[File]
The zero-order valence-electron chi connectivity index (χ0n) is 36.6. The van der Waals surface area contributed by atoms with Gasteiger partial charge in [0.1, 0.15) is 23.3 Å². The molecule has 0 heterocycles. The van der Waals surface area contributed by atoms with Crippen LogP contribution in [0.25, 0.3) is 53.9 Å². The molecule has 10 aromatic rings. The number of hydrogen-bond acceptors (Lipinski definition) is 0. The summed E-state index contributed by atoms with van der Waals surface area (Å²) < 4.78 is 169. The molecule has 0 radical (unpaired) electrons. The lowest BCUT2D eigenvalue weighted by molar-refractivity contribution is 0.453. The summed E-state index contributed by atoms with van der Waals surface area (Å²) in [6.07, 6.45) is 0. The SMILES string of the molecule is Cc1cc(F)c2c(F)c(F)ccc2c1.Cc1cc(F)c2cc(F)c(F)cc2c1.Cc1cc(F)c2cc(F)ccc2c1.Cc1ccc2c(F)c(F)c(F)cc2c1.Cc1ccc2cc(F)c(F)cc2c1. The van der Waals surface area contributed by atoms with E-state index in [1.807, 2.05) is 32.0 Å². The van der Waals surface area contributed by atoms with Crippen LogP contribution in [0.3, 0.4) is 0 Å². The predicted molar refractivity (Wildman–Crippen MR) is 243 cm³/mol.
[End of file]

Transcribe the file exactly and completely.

The zero-order valence-electron chi connectivity index (χ0n) is 36.6. The van der Waals surface area contributed by atoms with Gasteiger partial charge in [0.1, 0.15) is 23.3 Å². The molecule has 0 heterocycles. The van der Waals surface area contributed by atoms with Crippen LogP contribution in [0.25, 0.3) is 53.9 Å². The molecule has 10 aromatic rings. The number of hydrogen-bond acceptors (Lipinski definition) is 0. The summed E-state index contributed by atoms with van der Waals surface area (Å²) < 4.78 is 169. The molecule has 0 radical (unpaired) electrons. The lowest BCUT2D eigenvalue weighted by molar-refractivity contribution is 0.453. The summed E-state index contributed by atoms with van der Waals surface area (Å²) in [6.07, 6.45) is 0. The SMILES string of the molecule is Cc1cc(F)c2c(F)c(F)ccc2c1.Cc1cc(F)c2cc(F)c(F)cc2c1.Cc1cc(F)c2cc(F)ccc2c1.Cc1ccc2c(F)c(F)c(F)cc2c1.Cc1ccc2cc(F)c(F)cc2c1. The van der Waals surface area contributed by atoms with E-state index in [1.807, 2.05) is 32.0 Å². The van der Waals surface area contributed by atoms with Crippen LogP contribution in [0.3, 0.4) is 0 Å². The predicted molar refractivity (Wildman–Crippen MR) is 243 cm³/mol.